Rancid returns with Let the Dominoes Fall — their first studio album in seven years — and it feels like they haven’t missed a beat. Recorded at Skywalker Sound Studio with production by Brett Gurewitz, there is a distinct, hard-working quality to the record and it feels brilliantly frayed and torn even after just one listen.
While Green Day has gone on to excel at producing spacious, experimental pop-punk records like 21st Century Breakdown, Rancid find themselves tearing through blue-collar song constructions with reckless abandon. The approach is simple without being simplistic, top-loaded with sincerity and spittle-drenched potency.
Rancid’s music is inclusive, offering a bottle to sweaty factory workers, busted teen punks, and interested bystanders with a hospitable grin.
Bob Dylan was a poet for all of us; he didn’t belong to you or me alone. In similar fashion, Tim Armstrong, Lars Frederiksen, Matt Freeman, and new drummer Branden Steineckert tell stories for all of us. Their narratives, whether couched in hatred or joy, revel in the light of ultimate truth.
Let the Dominoes Fall, then, is another slice of that truth.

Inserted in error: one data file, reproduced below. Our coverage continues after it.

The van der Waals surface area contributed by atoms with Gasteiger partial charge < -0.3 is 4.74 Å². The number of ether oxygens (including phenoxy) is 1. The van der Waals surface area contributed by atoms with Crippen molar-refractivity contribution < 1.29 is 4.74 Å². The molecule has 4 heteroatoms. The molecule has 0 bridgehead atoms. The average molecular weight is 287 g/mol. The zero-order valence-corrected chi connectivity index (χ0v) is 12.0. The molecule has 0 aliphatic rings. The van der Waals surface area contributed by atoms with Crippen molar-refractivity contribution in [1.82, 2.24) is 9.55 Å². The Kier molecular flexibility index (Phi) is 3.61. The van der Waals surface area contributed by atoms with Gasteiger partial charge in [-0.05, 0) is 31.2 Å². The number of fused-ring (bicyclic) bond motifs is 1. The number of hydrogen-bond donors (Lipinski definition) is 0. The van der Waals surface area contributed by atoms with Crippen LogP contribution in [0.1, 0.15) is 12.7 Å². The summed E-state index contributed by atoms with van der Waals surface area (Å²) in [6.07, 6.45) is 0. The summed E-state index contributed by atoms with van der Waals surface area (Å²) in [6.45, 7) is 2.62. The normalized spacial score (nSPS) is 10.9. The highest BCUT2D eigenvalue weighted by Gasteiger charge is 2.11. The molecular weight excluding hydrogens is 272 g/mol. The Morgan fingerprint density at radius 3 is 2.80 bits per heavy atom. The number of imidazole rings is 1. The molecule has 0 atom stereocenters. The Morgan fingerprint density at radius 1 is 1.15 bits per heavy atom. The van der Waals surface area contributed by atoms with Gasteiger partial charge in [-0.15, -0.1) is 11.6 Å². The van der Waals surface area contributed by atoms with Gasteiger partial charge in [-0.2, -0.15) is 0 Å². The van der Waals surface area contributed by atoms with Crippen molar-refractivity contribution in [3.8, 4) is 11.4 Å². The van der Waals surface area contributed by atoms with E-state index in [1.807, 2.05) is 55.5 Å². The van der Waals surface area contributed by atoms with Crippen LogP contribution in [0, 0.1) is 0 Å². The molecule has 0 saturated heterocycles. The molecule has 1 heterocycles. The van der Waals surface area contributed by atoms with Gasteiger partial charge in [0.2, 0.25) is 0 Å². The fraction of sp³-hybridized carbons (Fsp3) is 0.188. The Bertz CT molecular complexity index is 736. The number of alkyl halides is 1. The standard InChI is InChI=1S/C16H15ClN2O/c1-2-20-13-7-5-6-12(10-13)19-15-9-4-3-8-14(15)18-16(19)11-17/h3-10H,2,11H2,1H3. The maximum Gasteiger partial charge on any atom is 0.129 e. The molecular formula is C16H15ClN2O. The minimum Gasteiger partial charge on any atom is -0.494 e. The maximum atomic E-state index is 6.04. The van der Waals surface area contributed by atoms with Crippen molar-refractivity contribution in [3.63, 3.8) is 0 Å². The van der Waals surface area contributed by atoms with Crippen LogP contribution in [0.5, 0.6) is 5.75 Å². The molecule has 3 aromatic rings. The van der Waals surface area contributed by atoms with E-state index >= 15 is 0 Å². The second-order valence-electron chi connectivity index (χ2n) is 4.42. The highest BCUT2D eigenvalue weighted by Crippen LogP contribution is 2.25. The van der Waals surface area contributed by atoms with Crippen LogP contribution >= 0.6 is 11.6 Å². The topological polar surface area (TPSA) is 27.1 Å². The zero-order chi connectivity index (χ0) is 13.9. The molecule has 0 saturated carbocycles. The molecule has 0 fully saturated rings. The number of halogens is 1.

Packed with two-minute anthems of rage, fear, sadness, and celebration, this is a record of astonishing affection. Notes of ska, street punk, pop punk, and folk music pepper the album with sparkles of brash and engaging intensity.
“East Bay Night” is a pointed kick in the gut to open the record. The cut sounds like something out of the '90s, yet it maintains modernity and sounds entirely contemporary with each upstroke of guitar.
Similar patterns materialize, with the ska punk delight of the Booker T. Jones-assisted “Up to No Good” and the “Ruby Soho” inspired “Disconnected” firing on all cylinders, showcasing the best what Rancid has to offer.
The vocals shift continually, with Armstrong, Frederiksen, and Freeman all tackling verses and sharing the fun in the choruses. The three work best on the intimidating dark gloom of “I Ain’t Worried,” featuring more mic trade-offs than a rap tune.
The record’s breakneck pace is rarely interrupted, but “Civilian Ways” unloads a folk ballad that simmers down with bits of Dylan and Springsteen. With mandolin and slide guitar coasting underneath Armstrong’s compelling vocal performance, it’s one of the best songs of the year. The piece tells a story about Armstrong’s brother, Greg, upon his return from military service in Iraq.
Other tunes thrash out a triumphant post-Katrina “New Orleans” and a tragic economy (“Lulu”) while maintaining true to vital themes of authenticity, justice, and compassion.
With 19 songs of brutal, anxious, disturbing, poignant, powerful truth, Let the Dominoes Fall is an important work in punk and another winner from one of the most iconic bands in music.